Obama has given his opponents ammunition. On issues from stimulus to health care to his handling of the BP oil spill, he and his aides have blamed their problems on poor communication. "He seems to think we just don't understand what's going on because he hasn't had the chance—in his 411 speeches and 158 interviews last year—to adequately explain his policies to us," Sarah Palin wrote during the health care debate. "Instead of sensibly telling the American people, 'I'm listening,' the president is saying, 'Listen up, people!' This approach is precisely the reason people are upset with Washington."
When politicians aren't accusing their opponents of not listening, they are trying hard to show how much they themselves are. After Republican Scott Brown won Ted Kennedy's Massachusetts Senate seat last winter, Obama made "I hear you" the theme of his State of the Union address. Sen. Blanche Lincoln, D-Ark., is credited with reviving her candidacy after airing an ad in which she professed that she was listening. "I'm Blanche Lincoln, and I know you're angry at Washington. Believe me, I heard you."
Republicans have constructed an elaborate listening exercise called "America Speaking Out," which seeks to solicit ideas from voters that will inform the future GOP agenda. By hearing from the people, Boehner promises, Republicans will "change the way Washington works." The theory underlying the Republican position is that if something isn't popular, the president shouldn't be doing it. Boehner has taken this view one step further. When debating whether the stimulus bill has worked, he has cited not the number of jobs created, but public opinion polls that show people don't like it. As Steve Benen pointed out recently, Boehner is using the listening exercise to avoid being specific on policy.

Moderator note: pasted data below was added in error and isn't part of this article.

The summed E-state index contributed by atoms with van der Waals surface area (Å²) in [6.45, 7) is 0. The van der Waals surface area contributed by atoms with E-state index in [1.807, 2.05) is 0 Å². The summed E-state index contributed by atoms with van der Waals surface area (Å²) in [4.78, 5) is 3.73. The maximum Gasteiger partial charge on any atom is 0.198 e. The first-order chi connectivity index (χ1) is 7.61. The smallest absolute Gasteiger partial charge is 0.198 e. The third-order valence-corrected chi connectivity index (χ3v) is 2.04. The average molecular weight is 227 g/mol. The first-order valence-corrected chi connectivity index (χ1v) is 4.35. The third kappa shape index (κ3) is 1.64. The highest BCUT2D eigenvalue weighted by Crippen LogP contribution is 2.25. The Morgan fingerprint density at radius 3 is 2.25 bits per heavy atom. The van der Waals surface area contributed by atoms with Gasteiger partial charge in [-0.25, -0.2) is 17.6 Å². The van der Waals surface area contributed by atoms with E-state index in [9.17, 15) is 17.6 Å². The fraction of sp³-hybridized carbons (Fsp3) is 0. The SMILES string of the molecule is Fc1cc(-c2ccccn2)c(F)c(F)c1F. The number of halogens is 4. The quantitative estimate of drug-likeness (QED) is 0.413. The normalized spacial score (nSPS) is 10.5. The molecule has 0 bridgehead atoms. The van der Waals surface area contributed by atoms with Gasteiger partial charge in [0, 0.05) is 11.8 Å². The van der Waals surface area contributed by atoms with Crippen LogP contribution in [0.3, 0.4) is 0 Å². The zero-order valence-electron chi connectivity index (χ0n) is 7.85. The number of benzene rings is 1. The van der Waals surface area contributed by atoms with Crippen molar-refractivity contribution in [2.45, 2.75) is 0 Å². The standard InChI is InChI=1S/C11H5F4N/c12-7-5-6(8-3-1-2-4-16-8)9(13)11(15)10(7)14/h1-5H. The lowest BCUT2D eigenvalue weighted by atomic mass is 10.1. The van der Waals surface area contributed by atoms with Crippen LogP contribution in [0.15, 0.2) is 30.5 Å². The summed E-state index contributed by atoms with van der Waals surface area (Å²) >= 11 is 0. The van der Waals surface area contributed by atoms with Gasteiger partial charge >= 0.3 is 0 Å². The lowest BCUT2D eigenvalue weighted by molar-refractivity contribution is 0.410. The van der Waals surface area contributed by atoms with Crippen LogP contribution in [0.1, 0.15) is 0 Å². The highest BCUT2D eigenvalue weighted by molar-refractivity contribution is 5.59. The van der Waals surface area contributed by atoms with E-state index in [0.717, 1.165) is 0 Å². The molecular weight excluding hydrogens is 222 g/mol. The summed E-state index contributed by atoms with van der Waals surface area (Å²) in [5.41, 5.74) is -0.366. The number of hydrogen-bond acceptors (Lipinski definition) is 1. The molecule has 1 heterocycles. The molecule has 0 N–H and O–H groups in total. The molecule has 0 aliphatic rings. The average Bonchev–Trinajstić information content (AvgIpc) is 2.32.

This view is a complete reversal from what was once the prevailing Republican view of leadership. During the Bush presidency, public opposition to the war didn't matter. As Dick Cheney put it: "It may not be popular with the public—it doesn't matter in the sense that we have to continue the mission and do what we think is right. And that's exactly what we're doing. We're not running for office. We're doing what we think is right."
This was also true of domestic affairs during the Bush era. When the president launched his plan to create Social Security private accounts, he cited the idea's unpopularity as one of its virtues. "That's why we run for office," Bush said in a 2005 speech about the political opposition he faced. (Only 35 percent of Americans approved of the plan at the time.) "Someone said, 'It's a steep hill to climb, Mr. President.' Well, my attitude is, the steeper, the better—because when you get up top, you realize you have left a significant contribution behind." By this unpopularity/elevation calculus, Obama's health care plan puts him above the treeline.
Politicians have been saying their opponents are out of touch for ages. But it's a terrible idea to link a politician's fortunes to his ability to "hear" the public. This is not a claim that comes from the cable-news era. It is the thesis of Walter Lippmann's book Public Opinion, published in 1922. Some 88 years later, politicians are debating how to stimulate the economy and tame the deficit, which will require making hard choices. Yet according to a recent Pew Research Center poll, the people politicians are supposed to be listening to in order to show they "get it" are themselves incapable of making those hard choices. Respondents said that, yes, they wanted states to balance their budgets—and then large majorities opposed specific measures required to do so. In short: They don't get it.
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